If you find any additional information, I will be interested in learning about it!

(Please help support this web site. Thank you.)

Paula

looking for a light-fast dye or pigment with peak absorption centered between about 570-590 nm

Dear Paula,

I came across your website on dyes, it’s great! Currently, I’m experimenting with an idea to understand how insects see color in plants and how it may relate to a decreased use of pesticides. Something that we all may benefit from. In this, I’m looking at a light-fast dye or pigment with peak absorption centered between about 570-590 nm. The narrower the absorption band the better, and the lower the fluorescence quantum yield the better (for a controlled experiment on absorption).

The material substrate is polyurethane or other plastics. Would you know some dyes that would fit the mold?

Thank you!

Keenan

Hi Keenan,

You want a dye that absorbs in the orange range, which means you want a dye that looks blue. To help with visualizing this, let’s look at a graph I happen to have handy, which shows the absorption spectra of a number of dichlorotriazine dyes that are popularly used for hand dyeing:

absorption spectra of a number of dichlorotriazine dyes that are popularly used for hand dyeing CLICK TO SEE FULL SIZE

(Image provided by Olli Niemitalo.)

The closest of this range (which is not suitable for your substrate; I’m using it only because it is handy) is Procion Blue MX-7RX, which is Colour Index Reactive Blue 161. Its peak is not as sharp as you’d like, anyway, as it absorbs pretty significantly from 530 to 640 nm. Procion Blue MX-7RX is notable for a deep violet-blue color. It is also noted for being quite poorly lightfast when used on cotton, though its lightfastness is significantly greater when it is used with an acid dye recipe on silk.

Dyes that have narrow absorption ranges are unusually clear and bright in color. Wider absorption ranges result in duller colors. A dye that has a very narrow absorption range cannot be used to produce a dark color, no matter how high a concentration of it is used, because it allows most colors of wavelengths to be passed freely. Your desired dye will be a very bright, clear blue, on the violet side of blue, since it will not absorb any wavelengths in either end of the spectrum. You do not want a dye whose color is described as a navy blue, because navy blue dyes always absorb over a wide range of the visible spectrum. You may want to look for a blue dye whose name includes the words “brilliant” or “bright”. There are many dyes that are of a medium royal blue color or of a cyan color, or of a reddish violet, but violet-blue dyes are far rarer. Of course, it is no use to look at dyes that are composed of mixtures of other dyes, as these will always tend to absorb a winder spectrum.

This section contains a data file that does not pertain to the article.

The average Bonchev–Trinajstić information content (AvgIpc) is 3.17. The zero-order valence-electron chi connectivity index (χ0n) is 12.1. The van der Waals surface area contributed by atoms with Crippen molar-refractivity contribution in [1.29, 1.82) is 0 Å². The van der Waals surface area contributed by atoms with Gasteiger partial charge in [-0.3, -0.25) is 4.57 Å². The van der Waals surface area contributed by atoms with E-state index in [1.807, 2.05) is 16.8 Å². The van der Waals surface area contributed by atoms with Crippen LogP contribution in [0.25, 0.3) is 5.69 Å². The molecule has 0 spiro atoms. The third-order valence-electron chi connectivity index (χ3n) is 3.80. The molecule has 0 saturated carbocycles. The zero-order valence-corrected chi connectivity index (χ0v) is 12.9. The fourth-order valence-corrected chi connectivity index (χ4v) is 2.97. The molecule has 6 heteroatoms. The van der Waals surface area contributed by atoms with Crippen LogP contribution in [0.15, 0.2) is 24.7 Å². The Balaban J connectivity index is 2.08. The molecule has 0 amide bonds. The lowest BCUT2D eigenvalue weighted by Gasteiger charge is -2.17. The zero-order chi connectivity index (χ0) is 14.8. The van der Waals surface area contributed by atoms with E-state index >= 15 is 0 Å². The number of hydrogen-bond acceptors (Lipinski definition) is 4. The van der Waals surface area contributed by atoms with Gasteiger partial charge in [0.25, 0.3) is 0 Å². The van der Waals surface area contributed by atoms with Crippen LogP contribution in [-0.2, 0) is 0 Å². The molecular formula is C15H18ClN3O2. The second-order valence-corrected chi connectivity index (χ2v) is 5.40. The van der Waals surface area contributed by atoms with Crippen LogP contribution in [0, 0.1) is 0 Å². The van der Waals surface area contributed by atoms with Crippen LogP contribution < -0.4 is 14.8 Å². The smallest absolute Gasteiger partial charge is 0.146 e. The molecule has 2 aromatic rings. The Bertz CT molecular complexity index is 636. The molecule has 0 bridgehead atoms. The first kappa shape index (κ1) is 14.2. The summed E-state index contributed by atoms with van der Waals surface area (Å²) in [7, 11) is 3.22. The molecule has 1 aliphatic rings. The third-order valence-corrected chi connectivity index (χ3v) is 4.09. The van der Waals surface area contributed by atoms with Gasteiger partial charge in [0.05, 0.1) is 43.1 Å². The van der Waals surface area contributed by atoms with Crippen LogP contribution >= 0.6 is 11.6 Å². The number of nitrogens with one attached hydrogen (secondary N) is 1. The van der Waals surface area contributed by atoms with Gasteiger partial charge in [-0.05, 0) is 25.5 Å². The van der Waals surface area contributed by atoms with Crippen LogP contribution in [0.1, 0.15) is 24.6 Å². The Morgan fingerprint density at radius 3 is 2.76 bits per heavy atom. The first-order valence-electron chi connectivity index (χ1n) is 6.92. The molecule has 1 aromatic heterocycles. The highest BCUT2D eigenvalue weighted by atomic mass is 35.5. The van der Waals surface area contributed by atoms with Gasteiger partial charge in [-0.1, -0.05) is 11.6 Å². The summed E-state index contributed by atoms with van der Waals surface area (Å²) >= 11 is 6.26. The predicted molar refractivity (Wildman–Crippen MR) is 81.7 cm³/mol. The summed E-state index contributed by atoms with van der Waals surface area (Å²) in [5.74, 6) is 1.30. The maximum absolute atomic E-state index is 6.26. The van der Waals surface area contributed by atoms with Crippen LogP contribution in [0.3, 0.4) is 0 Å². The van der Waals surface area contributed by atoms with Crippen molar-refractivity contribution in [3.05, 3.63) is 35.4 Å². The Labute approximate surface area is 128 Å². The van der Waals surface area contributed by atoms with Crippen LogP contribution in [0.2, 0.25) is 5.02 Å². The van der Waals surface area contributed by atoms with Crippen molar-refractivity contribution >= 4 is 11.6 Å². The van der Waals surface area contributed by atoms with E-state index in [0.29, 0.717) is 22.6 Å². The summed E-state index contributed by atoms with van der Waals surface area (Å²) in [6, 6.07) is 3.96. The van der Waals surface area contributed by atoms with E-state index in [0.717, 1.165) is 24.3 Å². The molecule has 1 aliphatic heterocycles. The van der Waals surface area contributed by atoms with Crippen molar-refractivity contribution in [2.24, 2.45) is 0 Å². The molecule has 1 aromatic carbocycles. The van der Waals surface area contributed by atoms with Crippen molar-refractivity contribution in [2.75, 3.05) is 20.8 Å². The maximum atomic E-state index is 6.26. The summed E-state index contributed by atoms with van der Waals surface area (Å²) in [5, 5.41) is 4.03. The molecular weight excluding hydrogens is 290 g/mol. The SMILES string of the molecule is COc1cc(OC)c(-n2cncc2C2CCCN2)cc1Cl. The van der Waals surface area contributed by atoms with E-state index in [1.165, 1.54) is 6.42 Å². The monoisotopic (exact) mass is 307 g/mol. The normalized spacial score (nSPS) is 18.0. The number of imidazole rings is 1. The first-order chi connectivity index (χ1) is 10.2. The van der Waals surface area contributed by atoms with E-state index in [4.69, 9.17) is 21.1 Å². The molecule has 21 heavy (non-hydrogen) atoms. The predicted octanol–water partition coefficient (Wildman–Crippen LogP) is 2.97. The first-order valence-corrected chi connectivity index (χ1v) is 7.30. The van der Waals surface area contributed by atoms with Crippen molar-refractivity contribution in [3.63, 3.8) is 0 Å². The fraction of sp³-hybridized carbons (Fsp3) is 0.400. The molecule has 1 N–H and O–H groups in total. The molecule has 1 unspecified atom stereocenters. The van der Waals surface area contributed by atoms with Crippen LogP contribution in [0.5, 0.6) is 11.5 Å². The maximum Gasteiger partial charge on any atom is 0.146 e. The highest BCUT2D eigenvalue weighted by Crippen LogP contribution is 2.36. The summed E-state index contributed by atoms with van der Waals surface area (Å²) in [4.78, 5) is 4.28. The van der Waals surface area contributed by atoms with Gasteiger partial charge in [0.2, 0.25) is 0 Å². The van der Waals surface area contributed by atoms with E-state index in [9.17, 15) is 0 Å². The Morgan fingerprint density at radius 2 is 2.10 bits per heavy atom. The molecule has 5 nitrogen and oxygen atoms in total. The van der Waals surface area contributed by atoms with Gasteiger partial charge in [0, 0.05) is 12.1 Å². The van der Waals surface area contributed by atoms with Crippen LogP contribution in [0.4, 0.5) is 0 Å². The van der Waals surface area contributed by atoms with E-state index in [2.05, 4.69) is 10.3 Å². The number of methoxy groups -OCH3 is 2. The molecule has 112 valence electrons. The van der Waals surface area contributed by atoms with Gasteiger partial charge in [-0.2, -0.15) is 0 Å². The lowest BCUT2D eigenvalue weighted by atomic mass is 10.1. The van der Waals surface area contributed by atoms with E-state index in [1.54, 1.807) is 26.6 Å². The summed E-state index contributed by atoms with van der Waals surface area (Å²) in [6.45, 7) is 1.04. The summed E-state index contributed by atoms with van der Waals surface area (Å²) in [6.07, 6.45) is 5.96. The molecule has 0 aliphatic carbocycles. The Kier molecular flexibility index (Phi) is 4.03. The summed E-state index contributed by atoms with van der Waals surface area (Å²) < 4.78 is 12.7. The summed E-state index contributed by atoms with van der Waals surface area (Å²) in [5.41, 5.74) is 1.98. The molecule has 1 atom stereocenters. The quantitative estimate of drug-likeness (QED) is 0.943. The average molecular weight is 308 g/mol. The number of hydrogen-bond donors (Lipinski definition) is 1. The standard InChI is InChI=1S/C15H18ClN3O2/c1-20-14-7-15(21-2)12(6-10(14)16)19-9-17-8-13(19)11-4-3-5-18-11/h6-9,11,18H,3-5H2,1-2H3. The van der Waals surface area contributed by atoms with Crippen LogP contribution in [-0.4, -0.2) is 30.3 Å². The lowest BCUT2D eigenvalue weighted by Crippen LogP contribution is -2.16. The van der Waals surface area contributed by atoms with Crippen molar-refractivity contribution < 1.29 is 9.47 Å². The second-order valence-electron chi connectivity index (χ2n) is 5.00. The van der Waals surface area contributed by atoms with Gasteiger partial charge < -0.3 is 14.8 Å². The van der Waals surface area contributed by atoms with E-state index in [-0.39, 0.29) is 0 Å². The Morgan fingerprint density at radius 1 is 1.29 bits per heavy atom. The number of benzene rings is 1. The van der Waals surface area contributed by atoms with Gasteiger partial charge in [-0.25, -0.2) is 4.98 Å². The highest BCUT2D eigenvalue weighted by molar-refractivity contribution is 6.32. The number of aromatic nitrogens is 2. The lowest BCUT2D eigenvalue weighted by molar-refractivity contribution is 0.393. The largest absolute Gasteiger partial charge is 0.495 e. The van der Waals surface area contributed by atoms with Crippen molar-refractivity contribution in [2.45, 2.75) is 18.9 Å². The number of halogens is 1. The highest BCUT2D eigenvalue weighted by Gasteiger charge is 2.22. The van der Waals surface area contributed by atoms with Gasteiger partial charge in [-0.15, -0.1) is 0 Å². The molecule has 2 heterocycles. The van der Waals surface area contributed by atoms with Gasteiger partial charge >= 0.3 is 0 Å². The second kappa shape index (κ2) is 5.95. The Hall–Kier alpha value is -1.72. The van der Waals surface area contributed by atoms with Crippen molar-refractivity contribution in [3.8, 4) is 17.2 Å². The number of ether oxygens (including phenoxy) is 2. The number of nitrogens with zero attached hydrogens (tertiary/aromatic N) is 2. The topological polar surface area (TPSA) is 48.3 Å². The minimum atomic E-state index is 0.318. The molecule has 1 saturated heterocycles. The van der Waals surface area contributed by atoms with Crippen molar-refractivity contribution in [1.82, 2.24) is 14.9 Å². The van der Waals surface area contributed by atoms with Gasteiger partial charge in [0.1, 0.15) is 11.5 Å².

The one person I know who has made a great study of blue dyes is Dr. Steve Mihok, who looked at dyes that attract tsetse flies when used in fly traps. You can see his descriptions of many blue dyes using the Internet Archive (his original site appears to have been taken over by spam and no longer contains useful information). See his page “Blue Dyes” at the Internet Archive, captured in January of 2012.

Mihok concentrated on metal phthalocyanine dyes, which tend to absorb in a turquoise-blue range, I’d say around 600 to 700 nm. My one example dye which absorbs near your target, Colour Index Reactive Blue 161, has as a chromophore a triphenodioxazine structure, I believe. It would make sense to look for a dye with this same chromophore. Following is an image of Direct Blue 106, as an example of the triphenodioxazine structure:

an image of Direct Blue 106, as an example of the triphenodioxazine structure


Unfortunately, the large size of this chromophore may make it unsuitable for use in plastics. Disperse dyes are typically relatively small molecules. The 2003 book “Industrial Dyes: Chemistry, Properties, Applications”, edited by Klaus Hunger, says, “Like phthalocyanine dyes, triphenodioxazine dyes are large molecules, and therefore their use is restricted to coloring the more open-structured substrates such as paper and cotton.” (page 112) I suspect that this leaves you having to find an antraquinone dye. Anthraquinone dyes include many popular blue dyes, such as Procion Blue MX-R (reactive blue 4) and Remazol Brilliant Blue R (reactive blue 19), and many violet dyes, as well. This is disperse blue 3, an example of an anthraquinone dye: